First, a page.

Back we go then, to last week’s unfinished business, interrupted as we were by “technical issues”.
And in what I’d love to take credit for as entirely planned, but which is actually utterly coincidental and fortunate, this morning’s song is one which was written by one of the three co-writers of yesterday’s tune. Nope, not Phil Spector, nor Jeff “Not John” Barry: I speak of the wonderful Ellie Greenwich.
Between 1963 and 1967, Greenwich and Barry were responsible for an impressive array of classics. Check this list out: The Crystals’ Da Doo Ron Ron and Then He Kissed Me; The Ronettes’ Be My Baby and Baby, I Love You; Darlene Love’s Christmas (Baby Please Come Home); The Exciters’ (more famously covered by Manfred Mann) Do-Wah-Diddy; The Dixie Cups’ Chapel of Love; and The Shangri-La’s Leader of the Pack.
That’s not a bad list of credits, right?
This morning’s tune was bumped from the summery playlist I recently prepared for JC’s site time and space reasons; I wanted it to be around the hour mark, and something just had to go to keep the length there or thereabouts.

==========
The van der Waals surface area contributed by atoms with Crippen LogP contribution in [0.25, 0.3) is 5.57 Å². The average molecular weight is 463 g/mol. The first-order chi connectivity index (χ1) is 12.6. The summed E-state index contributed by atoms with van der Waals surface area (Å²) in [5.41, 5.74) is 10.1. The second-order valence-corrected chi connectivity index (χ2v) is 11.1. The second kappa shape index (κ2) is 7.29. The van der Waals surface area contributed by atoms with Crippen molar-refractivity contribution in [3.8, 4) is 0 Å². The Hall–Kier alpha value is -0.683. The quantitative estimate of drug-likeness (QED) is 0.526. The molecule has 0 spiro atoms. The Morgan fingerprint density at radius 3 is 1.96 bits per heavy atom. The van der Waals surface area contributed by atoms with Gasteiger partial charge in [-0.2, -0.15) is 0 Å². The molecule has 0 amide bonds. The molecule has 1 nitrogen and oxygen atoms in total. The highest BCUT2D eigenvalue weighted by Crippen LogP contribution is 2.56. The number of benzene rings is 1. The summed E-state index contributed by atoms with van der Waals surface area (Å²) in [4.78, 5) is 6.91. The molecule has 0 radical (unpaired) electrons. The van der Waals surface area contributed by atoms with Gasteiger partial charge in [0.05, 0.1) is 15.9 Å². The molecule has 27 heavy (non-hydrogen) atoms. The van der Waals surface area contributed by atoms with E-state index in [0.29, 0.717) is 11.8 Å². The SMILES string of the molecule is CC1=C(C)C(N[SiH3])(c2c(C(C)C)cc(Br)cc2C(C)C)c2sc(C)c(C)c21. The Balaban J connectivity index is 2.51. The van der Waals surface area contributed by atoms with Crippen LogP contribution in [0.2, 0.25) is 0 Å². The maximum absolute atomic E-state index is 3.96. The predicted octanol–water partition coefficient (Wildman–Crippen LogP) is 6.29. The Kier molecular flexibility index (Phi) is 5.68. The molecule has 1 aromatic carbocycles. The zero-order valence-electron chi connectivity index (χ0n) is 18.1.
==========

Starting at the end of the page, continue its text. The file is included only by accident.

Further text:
Plus, I couldn’t quite make up my mind which rendition of it I’d include.
So in a homage to Hong Kong Phooey, I thought I’d post all three versions I own and which were in contention, and you can make your own mind up.
(And in case that reference goes over your head, here:)
Would it be Elkie Brook’s version, which was first a single in 1977 and appeared on her Two Day Away album, but which I first encountered via the former Vinegar Joe lead singer’s wonderful, if M.O.R., 1981 album of (mostly) covers, Pearls: